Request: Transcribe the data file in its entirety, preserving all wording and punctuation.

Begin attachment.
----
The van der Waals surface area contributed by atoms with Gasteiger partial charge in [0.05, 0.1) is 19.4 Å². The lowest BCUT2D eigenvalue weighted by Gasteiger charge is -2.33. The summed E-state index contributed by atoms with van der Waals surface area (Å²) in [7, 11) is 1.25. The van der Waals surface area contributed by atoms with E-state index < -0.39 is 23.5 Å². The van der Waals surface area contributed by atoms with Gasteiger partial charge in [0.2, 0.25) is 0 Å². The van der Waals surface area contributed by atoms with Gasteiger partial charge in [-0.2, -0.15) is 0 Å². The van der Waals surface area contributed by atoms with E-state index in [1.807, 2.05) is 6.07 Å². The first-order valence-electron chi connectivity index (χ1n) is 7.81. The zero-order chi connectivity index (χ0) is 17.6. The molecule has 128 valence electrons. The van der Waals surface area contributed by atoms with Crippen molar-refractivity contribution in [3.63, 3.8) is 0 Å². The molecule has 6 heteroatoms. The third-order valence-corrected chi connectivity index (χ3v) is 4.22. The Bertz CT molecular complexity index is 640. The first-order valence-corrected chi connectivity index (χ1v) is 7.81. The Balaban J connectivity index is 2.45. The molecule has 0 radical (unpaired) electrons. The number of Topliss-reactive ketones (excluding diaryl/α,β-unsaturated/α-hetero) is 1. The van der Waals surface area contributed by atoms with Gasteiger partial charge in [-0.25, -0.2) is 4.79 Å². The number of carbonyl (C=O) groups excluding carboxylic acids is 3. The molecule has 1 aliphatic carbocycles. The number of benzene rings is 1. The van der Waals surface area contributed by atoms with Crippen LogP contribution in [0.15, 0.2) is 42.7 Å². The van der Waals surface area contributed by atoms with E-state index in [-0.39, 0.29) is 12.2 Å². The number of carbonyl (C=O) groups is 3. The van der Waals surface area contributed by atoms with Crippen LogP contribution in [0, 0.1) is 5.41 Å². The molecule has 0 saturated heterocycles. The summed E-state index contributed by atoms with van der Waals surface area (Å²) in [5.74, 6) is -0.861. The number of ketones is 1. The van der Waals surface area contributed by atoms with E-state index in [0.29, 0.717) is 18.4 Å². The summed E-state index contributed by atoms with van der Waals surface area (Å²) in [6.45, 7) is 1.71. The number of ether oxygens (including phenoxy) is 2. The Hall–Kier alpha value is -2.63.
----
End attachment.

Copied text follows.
The van der Waals surface area contributed by atoms with Gasteiger partial charge in [0.05, 0.1) is 19.4 Å². The lowest BCUT2D eigenvalue weighted by Gasteiger charge is -2.33. The summed E-state index contributed by atoms with van der Waals surface area (Å²) in [7, 11) is 1.25. The van der Waals surface area contributed by atoms with E-state index < -0.39 is 23.5 Å². The van der Waals surface area contributed by atoms with Gasteiger partial charge in [0.2, 0.25) is 0 Å². The van der Waals surface area contributed by atoms with Gasteiger partial charge in [-0.2, -0.15) is 0 Å². The van der Waals surface area contributed by atoms with E-state index in [1.807, 2.05) is 6.07 Å². The first-order valence-electron chi connectivity index (χ1n) is 7.81. The zero-order chi connectivity index (χ0) is 17.6. The molecule has 128 valence electrons. The van der Waals surface area contributed by atoms with Crippen molar-refractivity contribution in [3.63, 3.8) is 0 Å². The molecule has 6 heteroatoms. The third-order valence-corrected chi connectivity index (χ3v) is 4.22. The Bertz CT molecular complexity index is 640. The first-order valence-corrected chi connectivity index (χ1v) is 7.81. The Balaban J connectivity index is 2.45. The molecule has 0 radical (unpaired) electrons. The number of Topliss-reactive ketones (excluding diaryl/α,β-unsaturated/α-hetero) is 1. The van der Waals surface area contributed by atoms with Gasteiger partial charge in [-0.25, -0.2) is 4.79 Å². The number of carbonyl (C=O) groups excluding carboxylic acids is 3. The molecule has 1 aliphatic carbocycles. The number of benzene rings is 1. The van der Waals surface area contributed by atoms with Crippen LogP contribution in [0.15, 0.2) is 42.7 Å². The van der Waals surface area contributed by atoms with E-state index in [-0.39, 0.29) is 12.2 Å². The number of carbonyl (C=O) groups is 3. The van der Waals surface area contributed by atoms with Crippen LogP contribution in [0, 0.1) is 5.41 Å². The molecule has 0 saturated heterocycles. The summed E-state index contributed by atoms with van der Waals surface area (Å²) in [5.74, 6) is -0.861. The number of ketones is 1. The van der Waals surface area contributed by atoms with E-state index in [0.29, 0.717) is 18.4 Å². The summed E-state index contributed by atoms with van der Waals surface area (Å²) in [6.45, 7) is 1.71. The number of ether oxygens (including phenoxy) is 2. The Hall–Kier alpha value is -2.63.